Amid negotiations between the EU institutions on the final shape of the Copyright Directive, rightsholders are at cross-purposes over the legislation.
The European Commission, Parliament and Council are currently negotiating the exact wording of the final European Copyright Directive, including the controversial Article 13, which – in its original form – obliged owners of User Generated Content (UGC) sites to take responsibility for all content on their platforms.
After a setback last summer, the Copyright Directive was eventually given the backing of the European Parliament. But as the draft text is discussed by EU policymakers ahead of another vote in the spring, there are concerns among music rightsholders that it falls short of the original objective.
A group of European creatives and rightsholders, including the IFPI and IMPALA, have urged the EU to make substantial changes to the draft proposal circulated by the Romanian presidency of the European Council. They warned that it does “not meet the original objective of Article 13 and urgent requires significant changes”.
The joint statement said: “After years of hard work, the Copyright Directive is at a very critical point. The January 13 proposed text circulated by the Romanian Presidency falls below the standard of the three texts produced by the three European Institutions and would not be an acceptable outcome of the negotiations.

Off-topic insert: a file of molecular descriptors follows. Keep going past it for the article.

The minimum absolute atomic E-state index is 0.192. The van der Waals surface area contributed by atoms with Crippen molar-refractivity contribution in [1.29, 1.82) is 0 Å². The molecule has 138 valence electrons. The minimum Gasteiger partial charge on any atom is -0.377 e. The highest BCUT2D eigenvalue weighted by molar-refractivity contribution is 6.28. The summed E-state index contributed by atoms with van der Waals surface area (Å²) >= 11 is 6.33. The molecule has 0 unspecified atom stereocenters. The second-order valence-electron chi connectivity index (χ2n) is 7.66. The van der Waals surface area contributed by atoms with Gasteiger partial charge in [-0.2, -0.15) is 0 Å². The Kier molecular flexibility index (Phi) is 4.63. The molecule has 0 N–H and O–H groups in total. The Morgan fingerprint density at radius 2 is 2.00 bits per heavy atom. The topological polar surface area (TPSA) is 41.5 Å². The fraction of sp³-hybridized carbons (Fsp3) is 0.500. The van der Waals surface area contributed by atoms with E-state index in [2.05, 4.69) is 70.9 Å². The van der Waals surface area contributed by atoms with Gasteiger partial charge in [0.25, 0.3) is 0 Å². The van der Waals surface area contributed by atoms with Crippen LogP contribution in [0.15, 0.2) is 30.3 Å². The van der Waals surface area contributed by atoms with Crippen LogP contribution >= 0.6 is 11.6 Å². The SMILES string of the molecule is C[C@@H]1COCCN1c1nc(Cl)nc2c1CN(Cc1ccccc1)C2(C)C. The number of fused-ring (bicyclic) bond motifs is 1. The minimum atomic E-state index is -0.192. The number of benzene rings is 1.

“The European Union cannot miss this unique opportunity to achieve one of the key objectives of the European Commission proposal, which was to correct the distortion of the digital market place caused by User Upload Content (UUC) services.”
However, a separate group of bodies from the creative sector have called for a suspension of negotiations on Article 13 until a case in Germany involving YouTube’s liability for copyright infringement is settled. The intervention has come from the audiovisual and publishing sectors, and includes the Motion Picture Association, Premier League and the Independent Film & Television Alliance – no music bodies have urged any delay in negotiations.
Since the European Parliament passed the Copyright Directive, YouTube has been actively lobbying against the proposals and warning of unintended consequences for artists' ability to reach global audiences if user-generated content is removed.